For example, in one episode, Seattle barge owners decide to aim for couples looking for a romantic getaway. By focusing on this group, they are less worried about designing features that might not work for families with young children. Instead, the houseboat is designed and sold (think: photos, titles) to couples who would like features such as a small space, a steep ladder and proximity to the water.
Determining who you want to reach (and determining what they need, like and what they want ) is an essential part of the content marketing strategy.
This should sound familiar to you. Why did this stand out for me? This may have echoed another sentence in Joe's discussion of Content Marketing World: Strategy is a matter of choice.
It's easy to forget that if you choose to focus on one person (or even a few), you also choose not to focus on people who do not belong to this set. And it's an opportunity in itself.
The Dollar Shave Club is a good example. Even though men and women buy razor blades, the content marketing of the company is aimed squarely at men. In fact, the idea behind the company, according to this article of the entrepreneur was to create "a full-fledged men's club – a grooming brand based on a subscription with a personality to which men really identify themselves ".
And, of course, this decision opened the unsolicited advice marketing team and created an opening for a subscription service aimed at women .
But this concentration allowed the company to create enough value for Unilever to buy it for a billion dollars barely five years after its creation.
It is not necessary (and usually not necessary) to create content and experiences to please everyone. You simply have to please the public that you have chosen.
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3. Be the best in your category
Once the owners listed on Stay Here understand who they are looking for (and who they are not), they compare their properties only to short-term rentals that pursue a similar segment. And then, they discover what they can offer different from what everyone is offering to this segment.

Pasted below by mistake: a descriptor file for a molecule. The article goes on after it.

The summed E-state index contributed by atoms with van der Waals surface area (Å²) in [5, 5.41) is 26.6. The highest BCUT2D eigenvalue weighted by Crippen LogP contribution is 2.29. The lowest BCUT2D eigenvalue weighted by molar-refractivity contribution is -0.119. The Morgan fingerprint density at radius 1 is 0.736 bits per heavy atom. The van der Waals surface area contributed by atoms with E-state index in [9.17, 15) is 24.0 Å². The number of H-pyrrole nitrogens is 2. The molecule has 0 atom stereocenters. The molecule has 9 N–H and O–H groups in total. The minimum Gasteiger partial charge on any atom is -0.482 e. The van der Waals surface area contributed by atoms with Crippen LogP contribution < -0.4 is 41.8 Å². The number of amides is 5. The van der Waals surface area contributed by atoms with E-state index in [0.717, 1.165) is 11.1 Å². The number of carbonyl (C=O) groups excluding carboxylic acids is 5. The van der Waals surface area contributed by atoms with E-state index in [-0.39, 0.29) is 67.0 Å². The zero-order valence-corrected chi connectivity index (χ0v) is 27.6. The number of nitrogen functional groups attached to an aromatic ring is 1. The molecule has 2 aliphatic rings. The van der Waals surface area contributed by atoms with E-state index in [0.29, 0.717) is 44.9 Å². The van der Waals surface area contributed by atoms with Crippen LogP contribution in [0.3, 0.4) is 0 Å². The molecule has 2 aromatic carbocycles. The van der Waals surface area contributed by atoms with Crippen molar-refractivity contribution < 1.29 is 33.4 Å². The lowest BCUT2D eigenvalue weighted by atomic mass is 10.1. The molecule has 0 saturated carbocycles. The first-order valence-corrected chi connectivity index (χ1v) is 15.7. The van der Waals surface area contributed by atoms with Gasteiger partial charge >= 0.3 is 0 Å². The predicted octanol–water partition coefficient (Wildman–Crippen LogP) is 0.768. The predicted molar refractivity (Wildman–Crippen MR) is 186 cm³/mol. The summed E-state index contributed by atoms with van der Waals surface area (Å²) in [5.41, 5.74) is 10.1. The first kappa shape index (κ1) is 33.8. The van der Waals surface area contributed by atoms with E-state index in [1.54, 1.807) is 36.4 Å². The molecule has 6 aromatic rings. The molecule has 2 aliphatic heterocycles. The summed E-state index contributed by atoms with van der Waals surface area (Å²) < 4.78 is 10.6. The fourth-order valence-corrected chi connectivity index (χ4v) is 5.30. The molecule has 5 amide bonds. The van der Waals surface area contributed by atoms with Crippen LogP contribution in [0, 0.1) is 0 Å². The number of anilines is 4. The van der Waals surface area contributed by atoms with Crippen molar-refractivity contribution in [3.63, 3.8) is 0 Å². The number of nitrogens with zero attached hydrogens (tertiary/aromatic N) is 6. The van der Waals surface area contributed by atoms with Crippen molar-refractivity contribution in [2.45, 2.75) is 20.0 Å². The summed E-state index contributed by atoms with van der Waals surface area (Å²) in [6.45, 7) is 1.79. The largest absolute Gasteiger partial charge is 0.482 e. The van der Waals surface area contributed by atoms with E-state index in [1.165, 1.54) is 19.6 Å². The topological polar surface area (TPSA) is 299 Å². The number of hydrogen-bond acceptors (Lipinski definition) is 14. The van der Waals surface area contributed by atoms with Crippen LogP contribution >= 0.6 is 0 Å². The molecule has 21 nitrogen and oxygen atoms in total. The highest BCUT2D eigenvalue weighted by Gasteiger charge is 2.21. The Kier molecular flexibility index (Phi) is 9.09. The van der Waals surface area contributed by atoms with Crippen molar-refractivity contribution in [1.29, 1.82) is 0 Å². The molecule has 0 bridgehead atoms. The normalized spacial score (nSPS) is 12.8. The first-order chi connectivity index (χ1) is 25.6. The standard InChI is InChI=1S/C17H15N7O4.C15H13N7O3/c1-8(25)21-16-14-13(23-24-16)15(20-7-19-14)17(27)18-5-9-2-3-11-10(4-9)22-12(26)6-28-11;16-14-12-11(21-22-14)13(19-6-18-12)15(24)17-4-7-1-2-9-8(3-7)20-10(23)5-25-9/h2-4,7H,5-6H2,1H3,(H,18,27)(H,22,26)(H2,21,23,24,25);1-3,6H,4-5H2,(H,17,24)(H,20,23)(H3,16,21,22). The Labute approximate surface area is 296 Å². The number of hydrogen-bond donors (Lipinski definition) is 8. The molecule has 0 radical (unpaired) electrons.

In other words, they work to differentiate their property. As this is a renovation show, the answer is often an excellent design. Even in this case, the show includes many marketing considerations, especially visual ones.
In an episode featuring a dilapidated Malibu property, the redesign focused on the huge beachfront deck of the property. Other properties might have a view of the ocean, but few, if any, have a terrace of this size.
The design and management teams decided together to create a pergola with a set of chairs hanging in a corner. They wanted to seduce tenants with a gorgeous photo offering a great place to enjoy the ocean view – and a place where renters can take (and share) photos of themselves enjoying themselves. from the ocean.
The emphasis on the game is very much like inclination of the content is not it? An inclination of content is not only what sets you apart, it's so different that you stand out. This audience rewards you for their attention. "
Or by sharing images of your property on the social networks.
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A good host can make a good experience. And the big hosts share one thing in common: they think about what their customers need. It may be colored and clear signs that tell people that they have found the right place when they arrive late at night. Or it could be a well-designed content hub that helps people find what they are looking for (and maybe more).
Whatever the case may be, the principle is the same. Delight your guests and inspire them to come back even longer.
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Have you missed Joe Pulizzi's speech or any of the other presentations of more than 100 people? You can watch them with Content Marketing World's video on demand. Get it today .
Cover image of Joseph Kalinowski / Content Marketing Institute